NY Jets offense has a goal that goes deeper than its raw numbers

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By: Rivka Boord

Rather than putting up gaudy statistics, this is what the New York Jets should be focusing on offensively

During the New York Jets‘ offseason, it’s easy to fall into the statistical prediction trap. 4,000 passing yards, 30 passing touchdowns, 1,000 rushing yards, 1,300 receiving yards, and other lofty numbers are thrown around.

There is an inherent fallacy of looking to such benchmarks with a 17th game and a changing offensive landscape. However, another, more insidious trap is laid by these statistics. To be an effective offense, more than putting up big numbers, efficiency is critical.

Long-time readers of Jet X will know that we often list rate or unit statistics. Knowing that a running back rushed for over 100 yards in a game or 1,000 yards in a season tells us only that he likely took a bunch of carries. How did he get there, though? Was it with one 50+ yard run and a bunch of stuffs? Did he consistently get the tough yardage? For that matter, how many yards per carry did he pick up, as a bare baseline?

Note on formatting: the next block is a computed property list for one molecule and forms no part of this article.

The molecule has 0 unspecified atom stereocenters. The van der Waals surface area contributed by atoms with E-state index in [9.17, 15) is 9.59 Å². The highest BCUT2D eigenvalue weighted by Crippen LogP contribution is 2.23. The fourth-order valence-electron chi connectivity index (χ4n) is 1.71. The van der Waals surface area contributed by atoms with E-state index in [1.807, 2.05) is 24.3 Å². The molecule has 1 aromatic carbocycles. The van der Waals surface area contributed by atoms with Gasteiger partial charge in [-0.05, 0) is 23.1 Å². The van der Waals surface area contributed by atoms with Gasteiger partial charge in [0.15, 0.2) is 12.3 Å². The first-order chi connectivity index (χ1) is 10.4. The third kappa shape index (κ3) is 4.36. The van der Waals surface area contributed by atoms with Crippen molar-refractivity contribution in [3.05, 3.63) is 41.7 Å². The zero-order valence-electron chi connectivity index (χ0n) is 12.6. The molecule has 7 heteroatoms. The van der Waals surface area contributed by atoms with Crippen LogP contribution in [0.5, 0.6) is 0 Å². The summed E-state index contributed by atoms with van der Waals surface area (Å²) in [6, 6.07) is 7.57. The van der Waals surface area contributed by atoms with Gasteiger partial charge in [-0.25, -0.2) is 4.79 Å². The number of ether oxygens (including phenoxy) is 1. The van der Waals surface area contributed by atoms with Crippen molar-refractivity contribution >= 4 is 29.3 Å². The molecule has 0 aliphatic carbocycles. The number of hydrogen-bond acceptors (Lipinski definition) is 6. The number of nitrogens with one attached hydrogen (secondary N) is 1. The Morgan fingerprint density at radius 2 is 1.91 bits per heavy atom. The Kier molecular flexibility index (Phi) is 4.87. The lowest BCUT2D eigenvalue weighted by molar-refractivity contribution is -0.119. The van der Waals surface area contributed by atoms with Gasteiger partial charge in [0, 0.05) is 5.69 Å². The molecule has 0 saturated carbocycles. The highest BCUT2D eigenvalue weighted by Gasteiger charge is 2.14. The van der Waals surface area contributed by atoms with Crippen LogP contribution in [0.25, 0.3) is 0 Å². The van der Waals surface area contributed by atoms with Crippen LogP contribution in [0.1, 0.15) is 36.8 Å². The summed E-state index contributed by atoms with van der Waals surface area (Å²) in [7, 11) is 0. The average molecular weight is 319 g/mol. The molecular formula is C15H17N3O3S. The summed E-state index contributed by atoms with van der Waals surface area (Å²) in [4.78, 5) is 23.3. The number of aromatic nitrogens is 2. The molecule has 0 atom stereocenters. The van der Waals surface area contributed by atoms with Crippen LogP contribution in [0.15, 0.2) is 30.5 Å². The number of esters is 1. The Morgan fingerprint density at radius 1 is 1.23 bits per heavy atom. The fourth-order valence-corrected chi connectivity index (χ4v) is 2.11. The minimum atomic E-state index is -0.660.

For the Jets’ 2023 offense to tick, there may not be many big-number players. However, as individuals and a collective unit, efficiency will be key. Some specific efficiency measures can determine the difference between winning and losing.

Avoiding third down

Despite the notion that offenses must play well on third down to sustain drives, the hidden but far more important factor is to avoid third down altogether. One reason is reducing the predictability of the offense.

An offensive play is highly predictable if its pass probability (called XPASS) is greater than 55% on a pass play or its XPASS is less than 45% on a run play. Here is the 2022 NFL average rate of predictable plays by down.

  • First down: 66%
  • Second down: 66.4%
  • Third down: 76.8%

This applies even when you include only plays from when the game result is still in doubt. On plays with a win probability between 20-80%, 62.1% of first-down play calls were predictable, compared to 63.8% on second down and 76.9% on third down.